Each depositor insured to at least $250,000 per insured bank



Home > Consumer Protection > Consumer News & Information > FDIC Consumer News




FDIC Consumer News

Important Update: Changes in FDIC Deposit Insurance Coverage

The FDIC deposit insurance rules have undergone a series of changes starting in the fall of 2008. As a result, certain previously published information related to FDIC insurance coverage may not reflect the current rules. For details about the changes, visit Changes in FDIC Deposit Insurance Coverage. For more information about FDIC insurance, go to www.fdic.gov/deposit/deposits/index.html or call toll-free 1-877-ASK-FDIC (1-877-275-3342). For the hearing-impaired, the number is 1-800-925-4618.

Summer 2006 – Start Smart: Money Management for Teens
How to save, spend and protect your cash

Introduction

Collage with boy and girl

Saving money may not be as much fun as spending money, but it's still important to do. When you save your money, you can use it later to buy fun things (DVDs, video games, clothes) as well as pay for serious things like college or a car. FDIC Consumer News, published by the Federal Deposit Insurance Corporation, has produced this guide to help teens get good grades in money management.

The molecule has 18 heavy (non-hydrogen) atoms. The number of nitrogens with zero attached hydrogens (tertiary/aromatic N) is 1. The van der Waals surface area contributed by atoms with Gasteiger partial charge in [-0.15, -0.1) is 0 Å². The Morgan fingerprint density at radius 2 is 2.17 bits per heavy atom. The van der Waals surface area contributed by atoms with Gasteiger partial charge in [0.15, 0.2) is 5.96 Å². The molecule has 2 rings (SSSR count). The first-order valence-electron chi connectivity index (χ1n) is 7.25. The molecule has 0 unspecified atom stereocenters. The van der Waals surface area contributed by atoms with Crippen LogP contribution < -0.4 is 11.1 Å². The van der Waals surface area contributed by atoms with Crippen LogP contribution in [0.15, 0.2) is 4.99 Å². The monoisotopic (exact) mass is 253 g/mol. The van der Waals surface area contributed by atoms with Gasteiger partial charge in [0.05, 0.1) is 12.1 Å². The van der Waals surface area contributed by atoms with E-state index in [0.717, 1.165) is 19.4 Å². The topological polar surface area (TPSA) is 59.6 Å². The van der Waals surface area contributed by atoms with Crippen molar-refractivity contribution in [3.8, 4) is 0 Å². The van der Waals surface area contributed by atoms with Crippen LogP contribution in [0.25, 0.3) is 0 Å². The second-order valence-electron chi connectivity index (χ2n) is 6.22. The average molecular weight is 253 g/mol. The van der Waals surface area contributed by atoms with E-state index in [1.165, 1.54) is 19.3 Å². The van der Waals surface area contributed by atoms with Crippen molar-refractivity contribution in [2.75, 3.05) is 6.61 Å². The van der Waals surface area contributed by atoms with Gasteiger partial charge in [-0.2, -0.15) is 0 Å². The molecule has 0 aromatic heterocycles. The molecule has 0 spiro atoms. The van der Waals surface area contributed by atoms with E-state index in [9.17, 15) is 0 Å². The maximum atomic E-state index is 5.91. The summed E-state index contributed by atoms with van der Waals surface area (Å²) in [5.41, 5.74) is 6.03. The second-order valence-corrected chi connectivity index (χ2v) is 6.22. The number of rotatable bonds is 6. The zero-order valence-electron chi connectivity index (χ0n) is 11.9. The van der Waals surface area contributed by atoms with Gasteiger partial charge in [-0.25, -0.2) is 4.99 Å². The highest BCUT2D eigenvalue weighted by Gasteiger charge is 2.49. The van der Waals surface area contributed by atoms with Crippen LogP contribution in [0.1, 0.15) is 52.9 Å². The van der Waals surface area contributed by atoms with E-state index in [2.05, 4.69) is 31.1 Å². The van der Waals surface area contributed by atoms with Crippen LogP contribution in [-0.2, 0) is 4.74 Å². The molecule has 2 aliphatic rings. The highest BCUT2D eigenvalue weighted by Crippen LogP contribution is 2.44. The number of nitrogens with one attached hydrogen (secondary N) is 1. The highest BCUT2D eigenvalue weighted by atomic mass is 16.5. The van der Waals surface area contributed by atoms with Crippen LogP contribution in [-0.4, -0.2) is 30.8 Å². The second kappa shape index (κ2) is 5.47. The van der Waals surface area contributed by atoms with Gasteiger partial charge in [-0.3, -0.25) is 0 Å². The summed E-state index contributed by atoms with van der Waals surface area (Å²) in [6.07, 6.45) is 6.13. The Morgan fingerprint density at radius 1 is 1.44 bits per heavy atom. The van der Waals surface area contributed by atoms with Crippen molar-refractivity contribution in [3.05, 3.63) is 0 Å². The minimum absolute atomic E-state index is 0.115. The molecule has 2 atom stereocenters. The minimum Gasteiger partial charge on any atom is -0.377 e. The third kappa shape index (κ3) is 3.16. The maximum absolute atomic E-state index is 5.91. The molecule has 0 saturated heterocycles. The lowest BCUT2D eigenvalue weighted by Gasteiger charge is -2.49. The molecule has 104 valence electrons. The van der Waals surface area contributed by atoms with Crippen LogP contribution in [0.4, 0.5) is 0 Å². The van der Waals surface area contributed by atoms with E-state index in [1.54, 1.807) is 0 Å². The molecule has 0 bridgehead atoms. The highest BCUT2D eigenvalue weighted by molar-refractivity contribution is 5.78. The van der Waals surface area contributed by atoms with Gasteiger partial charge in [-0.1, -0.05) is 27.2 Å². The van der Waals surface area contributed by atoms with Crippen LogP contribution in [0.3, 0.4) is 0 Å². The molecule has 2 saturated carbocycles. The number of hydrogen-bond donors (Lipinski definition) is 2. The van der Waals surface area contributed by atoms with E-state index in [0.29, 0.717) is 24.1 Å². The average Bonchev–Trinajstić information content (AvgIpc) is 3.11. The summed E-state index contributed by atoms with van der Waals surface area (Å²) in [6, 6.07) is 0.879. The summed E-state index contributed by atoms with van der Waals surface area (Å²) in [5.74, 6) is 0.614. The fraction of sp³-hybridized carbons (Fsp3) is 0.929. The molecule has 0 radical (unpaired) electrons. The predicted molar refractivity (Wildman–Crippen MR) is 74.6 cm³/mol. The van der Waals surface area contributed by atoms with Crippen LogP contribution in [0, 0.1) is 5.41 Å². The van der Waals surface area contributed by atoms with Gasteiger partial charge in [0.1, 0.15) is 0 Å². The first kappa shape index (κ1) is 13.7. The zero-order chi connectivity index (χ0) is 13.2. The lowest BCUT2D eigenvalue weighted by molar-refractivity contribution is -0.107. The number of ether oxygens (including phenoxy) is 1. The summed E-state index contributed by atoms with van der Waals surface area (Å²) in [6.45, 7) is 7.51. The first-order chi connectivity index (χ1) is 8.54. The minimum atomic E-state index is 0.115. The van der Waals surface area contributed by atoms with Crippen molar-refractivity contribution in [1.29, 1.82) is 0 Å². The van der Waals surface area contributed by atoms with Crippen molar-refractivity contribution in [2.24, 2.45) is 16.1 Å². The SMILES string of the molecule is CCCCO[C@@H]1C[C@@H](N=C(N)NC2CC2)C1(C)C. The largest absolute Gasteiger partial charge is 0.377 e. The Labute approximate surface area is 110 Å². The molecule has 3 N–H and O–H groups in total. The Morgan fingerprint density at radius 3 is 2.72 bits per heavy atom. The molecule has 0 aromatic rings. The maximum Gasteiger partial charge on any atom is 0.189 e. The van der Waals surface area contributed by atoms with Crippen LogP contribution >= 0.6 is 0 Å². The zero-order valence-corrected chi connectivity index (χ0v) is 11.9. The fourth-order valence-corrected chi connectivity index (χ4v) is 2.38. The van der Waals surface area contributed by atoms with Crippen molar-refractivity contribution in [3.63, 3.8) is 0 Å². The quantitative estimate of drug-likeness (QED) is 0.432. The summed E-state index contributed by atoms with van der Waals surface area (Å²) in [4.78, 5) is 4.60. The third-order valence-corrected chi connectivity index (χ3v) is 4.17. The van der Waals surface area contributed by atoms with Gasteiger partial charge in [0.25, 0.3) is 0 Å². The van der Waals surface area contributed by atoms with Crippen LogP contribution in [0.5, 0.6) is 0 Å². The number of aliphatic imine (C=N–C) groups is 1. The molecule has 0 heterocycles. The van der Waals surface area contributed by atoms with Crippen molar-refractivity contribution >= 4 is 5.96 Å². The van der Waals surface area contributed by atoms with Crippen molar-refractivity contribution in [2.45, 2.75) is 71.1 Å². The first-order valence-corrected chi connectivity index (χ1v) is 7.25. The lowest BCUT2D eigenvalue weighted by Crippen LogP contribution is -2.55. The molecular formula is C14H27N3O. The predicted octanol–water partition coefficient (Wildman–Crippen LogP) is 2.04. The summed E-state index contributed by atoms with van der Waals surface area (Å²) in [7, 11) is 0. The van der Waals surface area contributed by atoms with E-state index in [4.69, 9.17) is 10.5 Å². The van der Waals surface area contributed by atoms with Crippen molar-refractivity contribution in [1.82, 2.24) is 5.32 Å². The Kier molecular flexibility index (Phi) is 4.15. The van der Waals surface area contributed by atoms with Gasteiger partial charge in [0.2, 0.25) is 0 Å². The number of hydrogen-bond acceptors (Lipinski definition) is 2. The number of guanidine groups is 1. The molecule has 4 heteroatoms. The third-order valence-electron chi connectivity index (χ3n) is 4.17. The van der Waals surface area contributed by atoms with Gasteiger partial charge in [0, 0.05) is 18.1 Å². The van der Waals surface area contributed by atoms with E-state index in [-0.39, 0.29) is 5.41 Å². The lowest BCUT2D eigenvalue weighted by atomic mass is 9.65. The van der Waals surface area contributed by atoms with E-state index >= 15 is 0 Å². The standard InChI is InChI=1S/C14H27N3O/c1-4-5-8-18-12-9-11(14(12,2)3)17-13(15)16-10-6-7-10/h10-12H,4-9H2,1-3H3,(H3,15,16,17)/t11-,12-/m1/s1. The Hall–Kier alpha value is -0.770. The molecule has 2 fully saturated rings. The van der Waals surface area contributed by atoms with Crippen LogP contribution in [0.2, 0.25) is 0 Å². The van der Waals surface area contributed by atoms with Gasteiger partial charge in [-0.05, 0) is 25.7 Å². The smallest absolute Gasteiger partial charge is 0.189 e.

Why is the FDIC, a government agency best known for protecting bank accounts, publishing a money guide for teens? It's because consumer education is a big part of what the FDIC does to protect the public.

We know that the more people understand how to save and manage money, the more likely they are to make smart decisions that affect their finances and their future.

Although the FDIC's financial education programs are mostly for adults, this special guide will help you learn how to make good decisions about your money, right from the start.

Teens have access to more money than ever before, thanks to allowances and gifts and, for many, income from chores, summer jobs or part-time jobs. Teens also are becoming more responsible for handling money and making decisions—for everything from small, everyday purchases to bigger-ticket items (such as a bike or a camera) to saving for college.

"This guide wouldn't be necessary if money really did grow on trees or if The Bank of Mom and Dad was open 24 hours a day and offered unlimited withdrawals, but this is the real world," said Paul Horwitz, an FDIC Community Affairs Specialist.

In this guide you'll find tips and information on how to:

  • Save and earn money;
  • Decide where to keep your money;
  • Spend money wisely;
  • Borrow money;
  • Protect against identity theft;
  • Be charitable; and
  • Get more help about money matters from government agencies, banks, businesses, professional associations, schools, parents and other sources.

There's also a quiz that you can take to find out how much you know about saving and managing your money.

If you consistently make smart decisions about your money, you can have more of it for what you truly need. We hope one of your first decisions will be to read our guide.

 

Table of Contents Next Story




Last Updated 08/16/2006

communications@fdic.gov